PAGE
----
The week spent in the 3D taster was really enjoyable as the activities we did were informative yet entertaining at the same time. Most of the 3D work I have done before has been ceramic or garment based rather than made in paper so this was a totally new experience. The task where we had to feel inside a bag and describe it to another person encouraged us to visualise things in our heads and allowed me to communicate my ideas through something other than drawing it out. This was quite difficult but made me feel as though I had become better at explaining myself and ideas I have verbally which is always helpful for group projects. The last day that we spent in the silver smithing studio was my favourite as I learnt so much in an incredibly practical and hands on environment. I was really happy with the piece I made as it was so spontaneously done that I don’t think it would have the same effect if I had planned it out beforehand.

The week spent in fashion made use of skills from other weeks, like the colour barcode I did in the river project as the swatches I made from the stimuli image related to this. All of the garments that I have made previous have been from fabric, with only small elements being tested in paper beforehand so to make a fully wearable piece from paper was a new experience. I enjoyed the challenge of making something that could be worn in a variety of ways but still wasn’t a typical garment and I feel that the piece I made had strong links to the original image I looked at. I would have liked to have experienced more of textiles as opposed to mainly fashion as I have always done fashion and known that I wanted to specialise in it so to experiment with something else in as much might have changed my mind. However as it stands I enjoyed the taster so much that I do not want to change my mind from specialising in fashion as it is still something I wish to pursue. Researching fashion designers and textiles artists was very helpful as it gave me so much inspiration for ways of working that I can take forward with me to my specialism stage.

The fine art and photography taster week had quite strong links to fashion as the photos that I took to start with to then change into tactile imagery can be used for other things such as developing prints. I enjoyed the creative process in this week as it showed me how to push a piece further and further until by the end of the week I had made tactile images, 3D paper pieces and a 2D drawings all from the same photograph. The research that I did in this stage was also helpful as the work of Noriko Ambe and Zadok Ben-David was so different in the process with one being hand carved from paper and the other being lasercut from metal yet both ended up being slightly similar. The freedom within fine art is an interesting concept but for me I prefer more of a structure to the way I work.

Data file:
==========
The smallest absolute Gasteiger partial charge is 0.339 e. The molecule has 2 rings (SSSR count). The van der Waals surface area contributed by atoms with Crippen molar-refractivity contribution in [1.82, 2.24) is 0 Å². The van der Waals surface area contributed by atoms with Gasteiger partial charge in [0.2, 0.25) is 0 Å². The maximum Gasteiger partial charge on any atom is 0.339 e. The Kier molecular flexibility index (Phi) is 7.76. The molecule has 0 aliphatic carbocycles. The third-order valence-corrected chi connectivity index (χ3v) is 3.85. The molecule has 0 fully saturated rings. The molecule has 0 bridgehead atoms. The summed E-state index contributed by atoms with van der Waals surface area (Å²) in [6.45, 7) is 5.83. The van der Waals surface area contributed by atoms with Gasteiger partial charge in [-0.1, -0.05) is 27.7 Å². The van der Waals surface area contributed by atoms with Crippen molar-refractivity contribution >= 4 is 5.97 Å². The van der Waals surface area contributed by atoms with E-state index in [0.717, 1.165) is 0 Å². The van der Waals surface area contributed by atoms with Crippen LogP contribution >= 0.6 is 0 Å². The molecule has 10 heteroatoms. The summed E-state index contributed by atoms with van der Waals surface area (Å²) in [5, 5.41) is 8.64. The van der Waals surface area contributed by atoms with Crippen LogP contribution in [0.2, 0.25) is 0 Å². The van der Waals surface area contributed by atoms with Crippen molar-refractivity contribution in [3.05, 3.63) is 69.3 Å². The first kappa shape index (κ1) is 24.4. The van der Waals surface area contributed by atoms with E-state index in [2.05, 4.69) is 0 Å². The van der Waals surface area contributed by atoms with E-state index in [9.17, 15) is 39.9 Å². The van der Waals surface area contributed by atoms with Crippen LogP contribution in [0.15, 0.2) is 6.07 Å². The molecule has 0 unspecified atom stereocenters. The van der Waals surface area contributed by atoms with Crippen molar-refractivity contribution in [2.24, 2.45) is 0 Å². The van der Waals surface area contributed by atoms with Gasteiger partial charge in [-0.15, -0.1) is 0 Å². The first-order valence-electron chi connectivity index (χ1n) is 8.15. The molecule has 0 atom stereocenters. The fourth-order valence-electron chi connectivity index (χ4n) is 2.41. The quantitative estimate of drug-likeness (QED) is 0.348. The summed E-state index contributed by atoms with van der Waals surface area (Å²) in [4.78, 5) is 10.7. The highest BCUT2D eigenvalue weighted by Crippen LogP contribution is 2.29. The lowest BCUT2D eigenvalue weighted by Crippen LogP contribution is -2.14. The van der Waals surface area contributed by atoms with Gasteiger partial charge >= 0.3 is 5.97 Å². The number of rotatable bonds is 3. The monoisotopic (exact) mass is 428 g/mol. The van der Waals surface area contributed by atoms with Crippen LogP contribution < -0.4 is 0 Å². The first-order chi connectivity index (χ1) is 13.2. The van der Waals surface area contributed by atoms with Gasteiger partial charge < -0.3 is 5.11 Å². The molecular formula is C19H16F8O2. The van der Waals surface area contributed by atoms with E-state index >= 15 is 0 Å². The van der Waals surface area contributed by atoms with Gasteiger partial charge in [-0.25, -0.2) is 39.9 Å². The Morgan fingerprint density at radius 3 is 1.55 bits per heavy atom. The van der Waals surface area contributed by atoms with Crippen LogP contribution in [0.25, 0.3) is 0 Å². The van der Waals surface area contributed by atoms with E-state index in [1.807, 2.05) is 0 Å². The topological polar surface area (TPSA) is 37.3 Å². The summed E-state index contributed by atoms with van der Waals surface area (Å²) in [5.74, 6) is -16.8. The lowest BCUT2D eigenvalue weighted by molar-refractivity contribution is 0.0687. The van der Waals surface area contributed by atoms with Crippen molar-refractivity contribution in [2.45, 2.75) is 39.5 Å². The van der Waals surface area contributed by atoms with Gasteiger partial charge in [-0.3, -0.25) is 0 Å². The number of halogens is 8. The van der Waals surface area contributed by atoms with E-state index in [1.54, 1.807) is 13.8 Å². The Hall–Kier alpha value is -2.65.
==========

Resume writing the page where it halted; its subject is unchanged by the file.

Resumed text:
Although I enjoyed each week thoroughly I still haven’t changed my mind from wanting to study fashion. I hope to improve and build upon skills I have already learnt like observational drawing, experimentation and idea development as well as continuing to work in a sketchbook. I hope to move away from the work that I have done at A-level which was quite rigid in the sense that artists were merely researched and imitated rather than being used to inspire which is what I would like to now do alongside my own ideas.

Tuesday, 18 November 2014

Fine Art and Photography

The Fine Art and Photography taster week was a great example of how far the creative process can go with a piece. The final pieces that I ended up with at the end of the week were totally different to what I had thought I might make during the week and I was pleased with the outcome. We started off with photography and were sent out to capture various images of interest, with the intention of turning them into tactile images. I enjoyed finding things to take photographs of as it made me so much more aware of the environment I was in and things that I ordinarily would not have paid attention to suddenly became so much more exciting.
The back of a moved ceiling tile
A door with several different textures
From there I selected two black and white photos that had different surfaces and textures to which I could apply other media onto. Making the photographs tactile was a great way of experimenting with media and totally changed the way that they looked. I selected media that would represent the textures of various areas of the image, for example scrunched up tissue paper with string sewn in to represent the insulation in the ceiling and the metal around for the first one and plastic sheeting and electrical tape to represent the smooth edge of the door and the reflective panel of glass in it. I was quite pleased with the overall effect of the images as the changes were quite bold and made a big difference to the photos.
The two finished pieces of tactile imagery
The next step was to photocopy the images of my work and turn them into something 3D through various methods like cutting, folding and tearing. These pieces were to be the basis of a final piece made from A1 cartridge paper and to find methods that worked I experimented with various techniques. The first two pieces were tubular shapes that I cut into in two different ways to create different effects. I particularly like the shape of these pieces and I think that they are quite interesting as stand alone pieces. The second two pieces I decided to use folding on and I think that this worked really well as it made them a lot more 3 dimensional. For the final piece I decided to use parts of all of these pieces as I think that both the folded and tubular pieces worked well.

The final stage of the week was the A1 piece which I really enjoyed making. All of the paper work I had done previously had been quite small so the chance to experiment with a large piece was a nice change. I created a tubular shape from a piece of the paper and wrapped around the remaining paper which I had folded into a concertina type shape. This made a really interesting final piece which helped me to make a piece follow the transition from 2D to 3D which isn't something that I had done before. I really enjoyed this week as each stage provided a new challenge and a different way of working which resulted in some really interesting pieces. Even if I don't choose to pursue Fine Art or Photography I learnt skills which I can take forward into new areas.